Ember 2.0 Function Helpers

Published on Nov 11, 2015

Ember 1.13 revamped the Helper API, making it simpler, more cohesive, and more powerful.

In this episode we show how to create function helpers- helpers that take in data and return stuff that looks good in a template.


Links

Code

The helper goes in helpers/price.js:

import Ember from 'ember';

export function price(params, {price}) {
  return Ember.String.htmlSafe(`<b>$${Ember.Handlebars.Utils.escapeExpression(price)}</b>`);
}

export default Ember.Helper.helper(price);

Using the helper

{{price price=monster.price}}

Transcript

In today’s episode we’re going to be covering the new helper API introduced in Ember 1.13. It will be the helper API you’re going to want to use when you’re working in Ember 2.0 and above. It’s a lot more powerful and there are two parts to it. There’s the regular helper API which we’ll cover in this episode, and then there is the class helper which is even more powerful, and we’ll cover that in this week’s pro-episode.

So our situation today is that we’ve got our Monster Cards that we’ve been using, and now we’ve added a price to each of them. This is what it cost to get those trading cards. But let’s say we didn’t like how this was displayed. We want it the dollar sign ‘$’ instead of just saying ‘dollars’.

So we could go in here and change it. So this changes it but over here it’s still ‘dollars’. If we do it this way, we have to remember every place we displayed this price and change it there. Pretty easy when you have one or two, not so easy when you have more. This is why we need a helper.

So let’s go ahead and generate our helper. Notice that unlike a component, a helper doesn’t have to have a dash. So this is the auto-generated helper. It’s exporting as default Ember.Helper.helper and then it includes the function there. That function takes some params, it can also take some named params, we’ll be working with those later, and then it does stuff with them, and then it will return the return value, in this case just the params. So it’s a pure function. There should be no side effects. It just takes value, outputs a different value, and it should be the same output for the same input every time. The analogy isn’t perfect but I think of them as computed properties for your template.

So the first order of business is to get the price out of the params. The params are just an array of any parameters you give it. We just gave it 1 so we’re going to get parameters zero-indexed, and that’ll be our price. And then we’ll go ahead and add a dollar sign ‘$’ to that and return it. Then we’ll go ahead and use this helper in both of our templates. We’ll go to the monsters template and put that helper there, so we’re sending it 1 param, and then we’re going to go to the monster show template and we’ll put it in there as well. And we can see that both of these, both over here in the list and over here in the show are displaying what we want. They’re using the helper to compute what to display.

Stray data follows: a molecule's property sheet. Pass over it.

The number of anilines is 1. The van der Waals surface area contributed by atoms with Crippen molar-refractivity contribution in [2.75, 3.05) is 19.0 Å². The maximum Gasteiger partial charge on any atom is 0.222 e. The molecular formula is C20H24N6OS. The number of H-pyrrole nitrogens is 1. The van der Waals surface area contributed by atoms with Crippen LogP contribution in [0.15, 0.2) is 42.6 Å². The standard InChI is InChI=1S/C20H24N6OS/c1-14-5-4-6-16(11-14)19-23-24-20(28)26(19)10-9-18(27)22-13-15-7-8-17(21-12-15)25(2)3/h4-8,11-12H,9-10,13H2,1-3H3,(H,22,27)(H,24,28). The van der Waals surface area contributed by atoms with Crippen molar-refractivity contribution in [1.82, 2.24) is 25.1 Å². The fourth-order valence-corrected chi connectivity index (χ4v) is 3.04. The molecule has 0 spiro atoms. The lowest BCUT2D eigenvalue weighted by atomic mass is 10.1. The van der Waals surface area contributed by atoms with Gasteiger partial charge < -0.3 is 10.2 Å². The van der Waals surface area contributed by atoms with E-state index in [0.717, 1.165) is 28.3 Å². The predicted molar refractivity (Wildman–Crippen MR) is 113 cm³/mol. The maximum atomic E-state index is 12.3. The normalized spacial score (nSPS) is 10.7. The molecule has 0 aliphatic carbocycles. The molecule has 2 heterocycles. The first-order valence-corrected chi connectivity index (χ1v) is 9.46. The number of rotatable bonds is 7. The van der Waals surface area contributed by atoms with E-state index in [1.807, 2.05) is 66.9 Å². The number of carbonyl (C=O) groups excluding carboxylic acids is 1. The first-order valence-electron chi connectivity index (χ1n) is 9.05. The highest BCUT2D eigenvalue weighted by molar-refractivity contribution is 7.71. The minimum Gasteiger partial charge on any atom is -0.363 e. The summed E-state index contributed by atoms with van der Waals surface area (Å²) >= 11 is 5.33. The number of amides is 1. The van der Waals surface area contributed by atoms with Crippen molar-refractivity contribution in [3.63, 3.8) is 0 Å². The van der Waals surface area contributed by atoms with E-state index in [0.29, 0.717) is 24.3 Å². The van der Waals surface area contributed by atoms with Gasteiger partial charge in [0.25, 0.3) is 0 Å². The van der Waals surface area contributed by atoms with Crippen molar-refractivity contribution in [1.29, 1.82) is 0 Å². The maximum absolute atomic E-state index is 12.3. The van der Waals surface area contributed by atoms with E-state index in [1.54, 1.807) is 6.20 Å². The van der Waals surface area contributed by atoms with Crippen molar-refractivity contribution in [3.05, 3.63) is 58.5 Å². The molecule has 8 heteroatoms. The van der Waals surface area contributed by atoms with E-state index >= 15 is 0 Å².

So currently we’re passing in the price as an unnamed parameter, but what if we want to pass it in as a named parameter, like this? Well, we can do that. So we go in here and we have the params. We also have the hash. So the params will now be an empty array, but the hash will contain a price, like this. We can also destructure it using ES6.

So here we send in all the keys that we want to get, and there we go. If you don’t understand it, that’s okay. You don’t have to do it that way. You can do it the old way if you want. But as we’ll see, this works as well and it’s much shorter. So then we’ll go ahead and make sure to have that as a named parameter as well, and we’ll see this working, just like before.

So what do we want to do if we want to make this bold? So we could wrap every single price helper with bold, but it’s much easier to do it just within the helper itself. So we wrap it with our bold tags, but there’s going to be a problem. Ember doesn’t know that it’s safe so it goes ahead and doesn’t interpret it as HTML, it just interprets it as text. This is great for protecting you from malicious user strings but not so great when you want to display HTML.

Fortunately there’s a way to fix that. So we can go here and we can return it with Ember.String.htmlSafe. And if we wrap it with this, then it will tell Ember that we believe it’s safe, and so it can display it as HTML. But what if it’s not actually safe? What if a malicious user sets the price such that it messes up the experience of other users? Fortunately, there’s another thing in Ember called Ember.Handlebars.Utils.escapeExpression, so we’re going to escape the expression of just the price, and then we’re going to interpret everything else as safe. You can see that this is still working and we can’t see the security but it’s much better.

So these are the most basic form of helpers that you can use now in Ember 2.0. However there are also class helpers which are more powerful. They let you bring in information from services and use that, so stuff like your current user or stuff you’re getting from an API. We’ll go over that in this week’s pro-episode. I’ll see you then.

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